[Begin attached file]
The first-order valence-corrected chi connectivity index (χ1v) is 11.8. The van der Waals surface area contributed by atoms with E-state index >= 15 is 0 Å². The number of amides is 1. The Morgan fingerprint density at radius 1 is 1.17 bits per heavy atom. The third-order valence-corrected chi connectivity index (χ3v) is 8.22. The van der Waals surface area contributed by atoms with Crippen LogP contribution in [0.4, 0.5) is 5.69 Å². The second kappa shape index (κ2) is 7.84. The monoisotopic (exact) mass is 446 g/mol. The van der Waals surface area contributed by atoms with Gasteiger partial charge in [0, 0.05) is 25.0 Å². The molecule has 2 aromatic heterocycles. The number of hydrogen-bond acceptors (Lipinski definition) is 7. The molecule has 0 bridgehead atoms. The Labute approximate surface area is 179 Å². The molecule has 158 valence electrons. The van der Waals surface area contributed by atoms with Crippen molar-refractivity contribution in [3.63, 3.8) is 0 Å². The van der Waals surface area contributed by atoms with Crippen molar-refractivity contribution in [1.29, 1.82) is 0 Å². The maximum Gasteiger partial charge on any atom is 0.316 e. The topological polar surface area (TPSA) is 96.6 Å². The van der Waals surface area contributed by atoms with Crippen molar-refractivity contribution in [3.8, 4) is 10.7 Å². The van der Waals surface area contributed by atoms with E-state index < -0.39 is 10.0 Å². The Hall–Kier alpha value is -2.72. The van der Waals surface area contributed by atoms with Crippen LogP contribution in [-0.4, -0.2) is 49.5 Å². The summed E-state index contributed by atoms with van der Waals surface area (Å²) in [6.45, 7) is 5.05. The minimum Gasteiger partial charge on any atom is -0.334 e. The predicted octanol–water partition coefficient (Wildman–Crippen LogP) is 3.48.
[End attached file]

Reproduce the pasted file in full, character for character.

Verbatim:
The first-order valence-corrected chi connectivity index (χ1v) is 11.8. The van der Waals surface area contributed by atoms with E-state index >= 15 is 0 Å². The number of amides is 1. The Morgan fingerprint density at radius 1 is 1.17 bits per heavy atom. The third-order valence-corrected chi connectivity index (χ3v) is 8.22. The van der Waals surface area contributed by atoms with Crippen LogP contribution in [0.4, 0.5) is 5.69 Å². The second kappa shape index (κ2) is 7.84. The monoisotopic (exact) mass is 446 g/mol. The van der Waals surface area contributed by atoms with Gasteiger partial charge in [0, 0.05) is 25.0 Å². The molecule has 2 aromatic heterocycles. The number of hydrogen-bond acceptors (Lipinski definition) is 7. The molecule has 0 bridgehead atoms. The Labute approximate surface area is 179 Å². The molecule has 158 valence electrons. The van der Waals surface area contributed by atoms with Crippen molar-refractivity contribution in [3.63, 3.8) is 0 Å². The van der Waals surface area contributed by atoms with Crippen molar-refractivity contribution in [1.29, 1.82) is 0 Å². The maximum Gasteiger partial charge on any atom is 0.316 e. The topological polar surface area (TPSA) is 96.6 Å². The van der Waals surface area contributed by atoms with Crippen molar-refractivity contribution in [3.8, 4) is 10.7 Å². The van der Waals surface area contributed by atoms with E-state index < -0.39 is 10.0 Å². The Hall–Kier alpha value is -2.72. The van der Waals surface area contributed by atoms with Crippen LogP contribution in [-0.4, -0.2) is 49.5 Å². The summed E-state index contributed by atoms with van der Waals surface area (Å²) in [6.45, 7) is 5.05. The minimum Gasteiger partial charge on any atom is -0.334 e. The predicted octanol–water partition coefficient (Wildman–Crippen LogP) is 3.48.